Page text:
Seven States Lose House Seats Under Census Numbers

Bloomberg News reports:

Texas will gain the most new seats in the U.S. House of Representatives under new Census numbers released Monday, while states in the Northeast and Midwest will lose seven seats, shifting some political clout to Republican strongholds before the 2022 midterms.

The U.S. Census Bureau released its every 10 year count of state populations Monday, reshuffling the 435 House seats among the 50 states to account for population changes over the last decade. Those changes alone could be enough to decide the balance of power: Democrats hold a narrow advantage in the House now, with a margin of less than half a dozen seats.

The states gaining seats are largely ones that former President Donald Trump won in 2020, while states President Joe Biden won — including the so-called “Blue Wall” states of the industrial North — are losers.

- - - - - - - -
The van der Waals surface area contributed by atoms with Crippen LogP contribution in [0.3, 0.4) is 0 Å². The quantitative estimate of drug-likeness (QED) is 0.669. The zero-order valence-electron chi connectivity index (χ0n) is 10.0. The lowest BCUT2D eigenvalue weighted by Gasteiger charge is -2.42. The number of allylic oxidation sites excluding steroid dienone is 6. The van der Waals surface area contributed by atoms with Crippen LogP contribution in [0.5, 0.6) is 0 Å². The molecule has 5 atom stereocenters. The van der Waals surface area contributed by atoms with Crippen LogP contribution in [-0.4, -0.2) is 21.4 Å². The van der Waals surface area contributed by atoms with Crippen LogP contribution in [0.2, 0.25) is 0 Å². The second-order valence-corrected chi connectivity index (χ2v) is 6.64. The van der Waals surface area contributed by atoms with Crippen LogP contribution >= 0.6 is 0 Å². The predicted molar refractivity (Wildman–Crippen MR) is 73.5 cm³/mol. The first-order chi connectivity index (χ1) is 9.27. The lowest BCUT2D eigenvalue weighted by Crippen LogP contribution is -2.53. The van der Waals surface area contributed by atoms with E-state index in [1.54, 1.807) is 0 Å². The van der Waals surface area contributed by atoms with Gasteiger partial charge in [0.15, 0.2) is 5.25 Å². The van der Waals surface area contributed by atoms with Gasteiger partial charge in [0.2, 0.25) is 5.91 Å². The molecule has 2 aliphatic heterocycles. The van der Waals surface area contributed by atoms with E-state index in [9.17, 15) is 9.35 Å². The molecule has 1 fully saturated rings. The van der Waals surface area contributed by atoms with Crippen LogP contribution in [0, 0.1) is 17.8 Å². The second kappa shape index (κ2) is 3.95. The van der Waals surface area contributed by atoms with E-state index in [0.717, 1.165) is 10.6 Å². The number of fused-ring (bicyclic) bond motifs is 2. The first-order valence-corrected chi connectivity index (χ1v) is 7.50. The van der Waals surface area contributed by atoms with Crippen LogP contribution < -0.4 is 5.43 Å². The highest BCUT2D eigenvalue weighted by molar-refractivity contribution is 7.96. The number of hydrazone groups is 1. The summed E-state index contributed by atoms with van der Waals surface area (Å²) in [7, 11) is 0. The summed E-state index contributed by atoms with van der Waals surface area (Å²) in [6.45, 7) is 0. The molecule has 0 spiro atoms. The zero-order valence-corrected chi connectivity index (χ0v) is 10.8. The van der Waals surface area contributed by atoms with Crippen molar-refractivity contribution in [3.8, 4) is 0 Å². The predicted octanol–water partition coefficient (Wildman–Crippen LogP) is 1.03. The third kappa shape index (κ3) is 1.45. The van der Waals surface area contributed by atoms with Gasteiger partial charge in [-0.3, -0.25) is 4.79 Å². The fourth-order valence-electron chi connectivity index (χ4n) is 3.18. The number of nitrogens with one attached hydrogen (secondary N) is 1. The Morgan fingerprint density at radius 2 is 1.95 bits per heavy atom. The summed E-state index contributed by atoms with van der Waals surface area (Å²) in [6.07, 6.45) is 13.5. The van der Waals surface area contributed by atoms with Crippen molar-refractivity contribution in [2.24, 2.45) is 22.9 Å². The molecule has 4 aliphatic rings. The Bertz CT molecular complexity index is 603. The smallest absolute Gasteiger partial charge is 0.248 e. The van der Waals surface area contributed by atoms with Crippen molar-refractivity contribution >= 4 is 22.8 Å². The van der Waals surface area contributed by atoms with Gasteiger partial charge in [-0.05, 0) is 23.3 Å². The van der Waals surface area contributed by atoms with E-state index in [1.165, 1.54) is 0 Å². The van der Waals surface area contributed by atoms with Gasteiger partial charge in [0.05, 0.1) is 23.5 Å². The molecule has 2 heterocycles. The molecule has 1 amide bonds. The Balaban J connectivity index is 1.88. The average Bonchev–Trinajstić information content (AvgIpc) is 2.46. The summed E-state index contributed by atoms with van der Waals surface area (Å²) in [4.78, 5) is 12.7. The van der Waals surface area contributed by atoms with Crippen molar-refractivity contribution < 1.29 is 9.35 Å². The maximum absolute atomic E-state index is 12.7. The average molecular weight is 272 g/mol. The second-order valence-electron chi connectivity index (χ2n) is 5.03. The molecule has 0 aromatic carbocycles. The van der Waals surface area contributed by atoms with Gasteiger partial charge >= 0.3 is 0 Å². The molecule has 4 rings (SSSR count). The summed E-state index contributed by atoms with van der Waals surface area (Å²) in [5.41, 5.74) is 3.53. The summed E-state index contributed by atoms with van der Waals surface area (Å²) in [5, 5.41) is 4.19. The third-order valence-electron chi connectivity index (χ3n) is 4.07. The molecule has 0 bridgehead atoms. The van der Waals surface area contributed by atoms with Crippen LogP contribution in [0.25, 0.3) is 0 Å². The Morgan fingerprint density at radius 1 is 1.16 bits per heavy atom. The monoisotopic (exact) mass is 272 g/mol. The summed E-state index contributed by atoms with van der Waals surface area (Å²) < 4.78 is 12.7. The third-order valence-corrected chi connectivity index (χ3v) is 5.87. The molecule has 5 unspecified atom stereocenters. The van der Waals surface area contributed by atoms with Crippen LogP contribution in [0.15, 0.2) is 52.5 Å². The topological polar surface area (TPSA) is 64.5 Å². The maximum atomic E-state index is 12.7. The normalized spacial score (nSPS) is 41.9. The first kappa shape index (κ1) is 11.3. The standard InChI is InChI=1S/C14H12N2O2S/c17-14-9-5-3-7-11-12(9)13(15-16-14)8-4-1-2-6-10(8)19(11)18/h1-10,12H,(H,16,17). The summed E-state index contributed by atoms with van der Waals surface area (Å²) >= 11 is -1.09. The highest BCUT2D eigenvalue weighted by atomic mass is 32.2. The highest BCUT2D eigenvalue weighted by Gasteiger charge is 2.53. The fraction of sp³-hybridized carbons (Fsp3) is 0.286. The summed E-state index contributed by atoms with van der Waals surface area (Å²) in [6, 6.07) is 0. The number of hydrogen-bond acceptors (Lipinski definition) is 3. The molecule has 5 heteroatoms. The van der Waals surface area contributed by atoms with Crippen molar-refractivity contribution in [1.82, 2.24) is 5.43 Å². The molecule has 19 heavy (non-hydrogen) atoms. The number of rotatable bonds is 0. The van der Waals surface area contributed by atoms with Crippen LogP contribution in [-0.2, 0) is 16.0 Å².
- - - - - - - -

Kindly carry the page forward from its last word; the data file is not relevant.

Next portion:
The New York Times reports:

Booming economies in states like Texas, Nevada, Arizona and North Carolina, have drawn Americans away from struggling small communities in high-cost, cold weather states.

In New York, 48 of 62 counties are estimated to be losing population. In Illinois, 93 of 101 counties are believed to be shrinking. In 1970, the West and South comprised just under half the U.S. population — today it’s nearly 63 percent.

That is shifting political power: Montana gained a seat, while New York lost one. In all, six states gained congressional seats, including Texas, which gained two, and Colorado, Florida, Oregon, and North Carolina. Seven lost a seat, including California, Pennsylvania, Ohio, Illinois, Michigan and West Virginia.